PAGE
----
HARARE: Global brewing giant Anheuser-Busch Inbev will invest more than $120 million of its dividends and fees trapped in Zimbabwe in the central bank’s savings bonds.
The development was confirmed by AB Inbev’s Zimbabwe subsidiary Delta Corporation in a statement on Thursday.
“AB Inbev has agreed to place more than $120 million due to them in relation to unremitted dividends and fees into RBZ (Reserve Bank of Zimbabwe) savings bonds in order to reduce the pressure on the demand of foreign currency,” said Delta.
The bonds, which were introduced in September 2017, have a coupon of 7 percent and a tenure of between 12 and 60 months.
AB Inbev owns a 40 percent stake in Delta, the country’s largest brewer and soft drinks maker which has been struggling to repatriate dividends and import raw materials due to a severe shortage of dollars in the economy.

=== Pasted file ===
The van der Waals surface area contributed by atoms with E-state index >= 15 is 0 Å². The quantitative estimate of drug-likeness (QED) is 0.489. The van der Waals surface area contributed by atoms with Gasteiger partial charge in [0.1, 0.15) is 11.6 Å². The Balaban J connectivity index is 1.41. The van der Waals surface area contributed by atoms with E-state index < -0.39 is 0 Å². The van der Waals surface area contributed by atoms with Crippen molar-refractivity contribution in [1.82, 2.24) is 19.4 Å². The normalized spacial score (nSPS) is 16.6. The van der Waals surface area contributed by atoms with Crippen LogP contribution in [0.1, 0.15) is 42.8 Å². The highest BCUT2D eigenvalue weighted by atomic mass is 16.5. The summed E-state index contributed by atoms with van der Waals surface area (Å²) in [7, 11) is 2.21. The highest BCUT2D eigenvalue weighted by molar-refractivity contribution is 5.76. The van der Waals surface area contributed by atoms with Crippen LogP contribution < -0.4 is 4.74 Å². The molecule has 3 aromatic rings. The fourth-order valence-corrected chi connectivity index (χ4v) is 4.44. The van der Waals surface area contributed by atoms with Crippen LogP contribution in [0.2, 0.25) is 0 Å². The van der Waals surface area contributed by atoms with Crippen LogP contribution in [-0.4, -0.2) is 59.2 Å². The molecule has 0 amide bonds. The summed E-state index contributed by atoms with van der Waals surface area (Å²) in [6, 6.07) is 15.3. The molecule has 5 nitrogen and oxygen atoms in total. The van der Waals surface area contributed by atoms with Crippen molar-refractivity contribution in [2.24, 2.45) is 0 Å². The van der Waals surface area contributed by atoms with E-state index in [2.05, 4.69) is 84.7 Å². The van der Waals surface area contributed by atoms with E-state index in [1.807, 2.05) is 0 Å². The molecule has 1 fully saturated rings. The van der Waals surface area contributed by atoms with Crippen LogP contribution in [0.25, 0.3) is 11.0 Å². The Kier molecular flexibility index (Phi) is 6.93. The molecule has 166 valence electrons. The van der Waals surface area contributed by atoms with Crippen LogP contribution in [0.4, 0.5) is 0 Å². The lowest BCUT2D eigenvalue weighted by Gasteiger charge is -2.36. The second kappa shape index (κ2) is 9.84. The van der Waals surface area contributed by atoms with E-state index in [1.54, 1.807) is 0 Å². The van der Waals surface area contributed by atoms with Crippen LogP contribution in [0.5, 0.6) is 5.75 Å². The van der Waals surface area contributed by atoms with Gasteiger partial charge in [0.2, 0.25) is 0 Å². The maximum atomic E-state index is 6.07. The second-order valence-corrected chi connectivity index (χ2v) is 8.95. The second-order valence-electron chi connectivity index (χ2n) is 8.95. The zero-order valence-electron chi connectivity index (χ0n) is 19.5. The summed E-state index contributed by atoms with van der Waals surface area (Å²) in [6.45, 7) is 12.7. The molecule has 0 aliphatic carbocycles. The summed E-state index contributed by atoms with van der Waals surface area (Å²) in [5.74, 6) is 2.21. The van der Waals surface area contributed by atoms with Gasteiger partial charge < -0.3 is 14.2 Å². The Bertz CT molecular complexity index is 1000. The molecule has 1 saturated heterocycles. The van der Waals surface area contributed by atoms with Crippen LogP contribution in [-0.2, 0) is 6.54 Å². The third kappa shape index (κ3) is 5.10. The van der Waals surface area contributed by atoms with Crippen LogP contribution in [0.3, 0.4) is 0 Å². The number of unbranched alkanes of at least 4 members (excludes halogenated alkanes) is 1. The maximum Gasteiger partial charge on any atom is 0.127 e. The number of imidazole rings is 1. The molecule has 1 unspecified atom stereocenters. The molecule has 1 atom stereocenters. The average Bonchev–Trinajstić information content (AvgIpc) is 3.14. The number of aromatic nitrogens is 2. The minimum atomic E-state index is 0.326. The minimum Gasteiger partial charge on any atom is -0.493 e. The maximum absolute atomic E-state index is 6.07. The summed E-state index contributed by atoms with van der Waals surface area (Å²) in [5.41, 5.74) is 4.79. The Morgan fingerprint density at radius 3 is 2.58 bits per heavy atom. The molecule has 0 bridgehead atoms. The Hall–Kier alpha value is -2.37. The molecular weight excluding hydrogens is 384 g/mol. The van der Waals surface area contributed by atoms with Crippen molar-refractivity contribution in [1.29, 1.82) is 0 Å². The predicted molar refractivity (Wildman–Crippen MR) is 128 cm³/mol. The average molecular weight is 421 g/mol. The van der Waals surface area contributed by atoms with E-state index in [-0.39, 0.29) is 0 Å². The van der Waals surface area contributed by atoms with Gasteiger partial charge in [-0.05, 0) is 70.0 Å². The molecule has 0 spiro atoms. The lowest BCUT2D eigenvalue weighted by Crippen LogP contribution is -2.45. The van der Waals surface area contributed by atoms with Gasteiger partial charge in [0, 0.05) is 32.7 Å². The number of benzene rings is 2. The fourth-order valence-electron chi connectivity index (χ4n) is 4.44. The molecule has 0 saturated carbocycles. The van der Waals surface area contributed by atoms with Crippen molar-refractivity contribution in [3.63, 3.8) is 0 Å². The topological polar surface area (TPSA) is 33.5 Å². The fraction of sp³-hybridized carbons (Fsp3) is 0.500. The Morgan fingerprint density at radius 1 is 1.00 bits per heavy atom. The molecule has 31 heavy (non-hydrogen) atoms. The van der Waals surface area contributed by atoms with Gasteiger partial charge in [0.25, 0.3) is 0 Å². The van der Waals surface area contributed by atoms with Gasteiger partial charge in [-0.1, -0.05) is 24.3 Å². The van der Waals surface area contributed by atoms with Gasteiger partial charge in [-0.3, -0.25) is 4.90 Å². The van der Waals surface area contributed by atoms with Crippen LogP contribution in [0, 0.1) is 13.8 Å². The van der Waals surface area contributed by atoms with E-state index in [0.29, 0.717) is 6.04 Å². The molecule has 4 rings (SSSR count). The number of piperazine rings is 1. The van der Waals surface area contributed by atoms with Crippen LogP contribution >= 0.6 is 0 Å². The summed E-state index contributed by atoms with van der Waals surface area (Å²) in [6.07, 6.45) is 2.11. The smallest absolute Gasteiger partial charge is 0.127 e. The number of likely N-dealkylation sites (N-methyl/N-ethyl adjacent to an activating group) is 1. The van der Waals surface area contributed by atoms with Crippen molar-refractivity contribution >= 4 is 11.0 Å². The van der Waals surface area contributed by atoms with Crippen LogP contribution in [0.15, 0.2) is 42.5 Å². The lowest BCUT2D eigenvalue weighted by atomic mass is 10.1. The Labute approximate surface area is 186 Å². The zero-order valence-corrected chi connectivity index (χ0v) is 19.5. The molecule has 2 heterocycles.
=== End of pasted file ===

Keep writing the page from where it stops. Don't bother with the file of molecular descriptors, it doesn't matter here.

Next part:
Zimbabwe has long struggled with foreign currency shortages due to depressed export productivity, poor foreign direct investment inflows and lack of international financial support.
The problem has worsened in recent months resulting in fuel shortages that have seen people spending hours in queues including overnight.
The central bank has been forced to prioritise and ration foreign currency supplies resulting in investors failing to their dividends out while local companies struggle to import raw materials.
Delta said last week said it would start selling its products in foreign currency to cope with the crippling shortage of U.S. dollars, but the company abandoned the plan under government pressure.
The forex crisis notwithstanding, AB Inbev remains committed to Zimbabwe.
“AB InBev remains a committed 40% shareholder in the Delta business,” Delta said in its statement.
“AB InBev has supported Delta through credit lines for the importation of raw materials since access to foreign currency became limited and continues to provide this support.”–newszimbabwe